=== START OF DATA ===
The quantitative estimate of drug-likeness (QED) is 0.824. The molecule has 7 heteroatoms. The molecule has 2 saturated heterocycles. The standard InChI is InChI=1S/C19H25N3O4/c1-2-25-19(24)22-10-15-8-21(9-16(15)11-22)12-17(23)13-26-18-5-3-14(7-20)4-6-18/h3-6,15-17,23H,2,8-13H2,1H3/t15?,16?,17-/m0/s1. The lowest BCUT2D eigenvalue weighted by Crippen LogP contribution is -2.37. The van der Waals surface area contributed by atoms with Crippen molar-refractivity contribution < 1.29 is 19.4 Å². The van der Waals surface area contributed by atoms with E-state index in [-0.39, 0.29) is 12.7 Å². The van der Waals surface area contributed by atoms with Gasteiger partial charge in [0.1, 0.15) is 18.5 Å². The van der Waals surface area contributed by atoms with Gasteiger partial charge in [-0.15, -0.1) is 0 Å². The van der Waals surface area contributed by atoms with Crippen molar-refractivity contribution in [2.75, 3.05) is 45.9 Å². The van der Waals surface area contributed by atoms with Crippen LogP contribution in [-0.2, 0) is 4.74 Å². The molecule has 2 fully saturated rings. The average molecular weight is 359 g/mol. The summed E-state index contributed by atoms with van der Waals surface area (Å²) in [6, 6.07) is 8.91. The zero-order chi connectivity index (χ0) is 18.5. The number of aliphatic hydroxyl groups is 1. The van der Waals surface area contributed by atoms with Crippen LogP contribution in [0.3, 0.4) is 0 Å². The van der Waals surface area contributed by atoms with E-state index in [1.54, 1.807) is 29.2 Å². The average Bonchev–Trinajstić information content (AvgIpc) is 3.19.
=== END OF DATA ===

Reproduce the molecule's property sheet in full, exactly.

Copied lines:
The quantitative estimate of drug-likeness (QED) is 0.824. The molecule has 7 heteroatoms. The molecule has 2 saturated heterocycles. The standard InChI is InChI=1S/C19H25N3O4/c1-2-25-19(24)22-10-15-8-21(9-16(15)11-22)12-17(23)13-26-18-5-3-14(7-20)4-6-18/h3-6,15-17,23H,2,8-13H2,1H3/t15?,16?,17-/m0/s1. The lowest BCUT2D eigenvalue weighted by Crippen LogP contribution is -2.37. The van der Waals surface area contributed by atoms with Crippen molar-refractivity contribution < 1.29 is 19.4 Å². The van der Waals surface area contributed by atoms with E-state index in [-0.39, 0.29) is 12.7 Å². The van der Waals surface area contributed by atoms with Gasteiger partial charge in [0.1, 0.15) is 18.5 Å². The van der Waals surface area contributed by atoms with Gasteiger partial charge in [-0.15, -0.1) is 0 Å². The van der Waals surface area contributed by atoms with Crippen molar-refractivity contribution in [2.75, 3.05) is 45.9 Å². The van der Waals surface area contributed by atoms with Crippen LogP contribution in [-0.2, 0) is 4.74 Å². The molecule has 2 fully saturated rings. The average molecular weight is 359 g/mol. The summed E-state index contributed by atoms with van der Waals surface area (Å²) in [6, 6.07) is 8.91. The zero-order chi connectivity index (χ0) is 18.5. The number of aliphatic hydroxyl groups is 1. The van der Waals surface area contributed by atoms with Crippen LogP contribution in [0.3, 0.4) is 0 Å². The van der Waals surface area contributed by atoms with E-state index in [1.54, 1.807) is 29.2 Å². The average Bonchev–Trinajstić information content (AvgIpc) is 3.19.